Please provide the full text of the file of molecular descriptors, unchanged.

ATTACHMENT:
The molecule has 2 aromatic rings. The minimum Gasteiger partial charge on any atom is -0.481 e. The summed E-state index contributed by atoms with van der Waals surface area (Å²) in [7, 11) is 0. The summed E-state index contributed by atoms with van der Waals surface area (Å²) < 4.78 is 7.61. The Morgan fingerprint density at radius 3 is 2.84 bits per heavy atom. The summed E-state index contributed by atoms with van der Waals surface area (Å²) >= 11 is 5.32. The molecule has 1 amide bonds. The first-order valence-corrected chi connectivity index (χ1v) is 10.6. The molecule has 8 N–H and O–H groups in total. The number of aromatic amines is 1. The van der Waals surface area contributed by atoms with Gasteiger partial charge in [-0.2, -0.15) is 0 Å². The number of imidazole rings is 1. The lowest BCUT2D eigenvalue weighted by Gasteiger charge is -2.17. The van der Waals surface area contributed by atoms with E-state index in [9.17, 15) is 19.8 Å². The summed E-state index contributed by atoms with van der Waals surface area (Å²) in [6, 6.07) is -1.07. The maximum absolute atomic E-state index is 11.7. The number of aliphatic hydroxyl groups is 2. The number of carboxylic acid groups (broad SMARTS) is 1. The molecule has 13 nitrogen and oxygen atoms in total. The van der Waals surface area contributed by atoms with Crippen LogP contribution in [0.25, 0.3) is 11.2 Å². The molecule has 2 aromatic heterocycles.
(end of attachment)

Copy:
The molecule has 2 aromatic rings. The minimum Gasteiger partial charge on any atom is -0.481 e. The summed E-state index contributed by atoms with van der Waals surface area (Å²) in [7, 11) is 0. The summed E-state index contributed by atoms with van der Waals surface area (Å²) < 4.78 is 7.61. The Morgan fingerprint density at radius 3 is 2.84 bits per heavy atom. The summed E-state index contributed by atoms with van der Waals surface area (Å²) >= 11 is 5.32. The molecule has 1 amide bonds. The first-order valence-corrected chi connectivity index (χ1v) is 10.6. The molecule has 8 N–H and O–H groups in total. The number of aromatic amines is 1. The van der Waals surface area contributed by atoms with Gasteiger partial charge in [-0.2, -0.15) is 0 Å². The number of imidazole rings is 1. The lowest BCUT2D eigenvalue weighted by Gasteiger charge is -2.17. The van der Waals surface area contributed by atoms with E-state index in [9.17, 15) is 19.8 Å². The summed E-state index contributed by atoms with van der Waals surface area (Å²) in [6, 6.07) is -1.07. The maximum absolute atomic E-state index is 11.7. The number of aliphatic hydroxyl groups is 2. The number of carboxylic acid groups (broad SMARTS) is 1. The molecule has 13 nitrogen and oxygen atoms in total. The van der Waals surface area contributed by atoms with Crippen LogP contribution in [0.25, 0.3) is 11.2 Å². The molecule has 2 aromatic heterocycles.